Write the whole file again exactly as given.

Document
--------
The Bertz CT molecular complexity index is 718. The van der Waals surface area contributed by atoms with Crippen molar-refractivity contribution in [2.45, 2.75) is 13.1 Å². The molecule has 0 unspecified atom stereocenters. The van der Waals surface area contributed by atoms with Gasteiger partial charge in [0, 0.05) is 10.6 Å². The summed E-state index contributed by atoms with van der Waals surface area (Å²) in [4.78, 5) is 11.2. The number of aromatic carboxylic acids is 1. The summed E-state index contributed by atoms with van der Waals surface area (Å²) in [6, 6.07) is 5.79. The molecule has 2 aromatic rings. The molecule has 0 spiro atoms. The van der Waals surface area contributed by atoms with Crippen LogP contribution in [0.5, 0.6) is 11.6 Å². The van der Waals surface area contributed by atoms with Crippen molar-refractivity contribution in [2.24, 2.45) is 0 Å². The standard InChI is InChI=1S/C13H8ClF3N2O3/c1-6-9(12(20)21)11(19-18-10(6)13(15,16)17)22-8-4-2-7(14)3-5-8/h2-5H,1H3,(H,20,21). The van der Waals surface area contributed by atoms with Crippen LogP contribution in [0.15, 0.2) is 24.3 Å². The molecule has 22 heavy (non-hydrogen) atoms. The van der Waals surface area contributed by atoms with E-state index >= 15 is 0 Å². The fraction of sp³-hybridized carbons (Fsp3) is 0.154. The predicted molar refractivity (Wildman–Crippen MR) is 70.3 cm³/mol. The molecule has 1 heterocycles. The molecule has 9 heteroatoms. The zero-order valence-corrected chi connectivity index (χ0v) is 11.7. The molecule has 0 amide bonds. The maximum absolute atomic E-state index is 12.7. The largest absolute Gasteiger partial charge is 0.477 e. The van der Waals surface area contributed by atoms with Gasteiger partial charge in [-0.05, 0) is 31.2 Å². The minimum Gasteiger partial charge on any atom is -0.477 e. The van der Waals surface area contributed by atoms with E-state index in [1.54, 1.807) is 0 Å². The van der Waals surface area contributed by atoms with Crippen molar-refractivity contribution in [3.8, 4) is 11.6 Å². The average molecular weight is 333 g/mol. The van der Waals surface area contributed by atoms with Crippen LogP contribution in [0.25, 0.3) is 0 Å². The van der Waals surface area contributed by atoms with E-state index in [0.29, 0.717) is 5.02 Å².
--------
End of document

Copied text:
The Bertz CT molecular complexity index is 718. The van der Waals surface area contributed by atoms with Crippen molar-refractivity contribution in [2.45, 2.75) is 13.1 Å². The molecule has 0 unspecified atom stereocenters. The van der Waals surface area contributed by atoms with Gasteiger partial charge in [0, 0.05) is 10.6 Å². The summed E-state index contributed by atoms with van der Waals surface area (Å²) in [4.78, 5) is 11.2. The number of aromatic carboxylic acids is 1. The summed E-state index contributed by atoms with van der Waals surface area (Å²) in [6, 6.07) is 5.79. The molecule has 2 aromatic rings. The molecule has 0 spiro atoms. The van der Waals surface area contributed by atoms with Crippen LogP contribution in [0.5, 0.6) is 11.6 Å². The van der Waals surface area contributed by atoms with Crippen molar-refractivity contribution in [2.24, 2.45) is 0 Å². The standard InChI is InChI=1S/C13H8ClF3N2O3/c1-6-9(12(20)21)11(19-18-10(6)13(15,16)17)22-8-4-2-7(14)3-5-8/h2-5H,1H3,(H,20,21). The van der Waals surface area contributed by atoms with Crippen LogP contribution in [0.15, 0.2) is 24.3 Å². The molecule has 22 heavy (non-hydrogen) atoms. The van der Waals surface area contributed by atoms with E-state index >= 15 is 0 Å². The fraction of sp³-hybridized carbons (Fsp3) is 0.154. The predicted molar refractivity (Wildman–Crippen MR) is 70.3 cm³/mol. The molecule has 1 heterocycles. The molecule has 9 heteroatoms. The zero-order valence-corrected chi connectivity index (χ0v) is 11.7. The molecule has 0 amide bonds. The maximum absolute atomic E-state index is 12.7. The largest absolute Gasteiger partial charge is 0.477 e. The van der Waals surface area contributed by atoms with Gasteiger partial charge in [-0.05, 0) is 31.2 Å². The minimum Gasteiger partial charge on any atom is -0.477 e. The van der Waals surface area contributed by atoms with E-state index in [1.54, 1.807) is 0 Å². The van der Waals surface area contributed by atoms with Crippen molar-refractivity contribution in [3.8, 4) is 11.6 Å². The average molecular weight is 333 g/mol. The van der Waals surface area contributed by atoms with Crippen LogP contribution in [0.25, 0.3) is 0 Å². The van der Waals surface area contributed by atoms with E-state index in [0.29, 0.717) is 5.02 Å².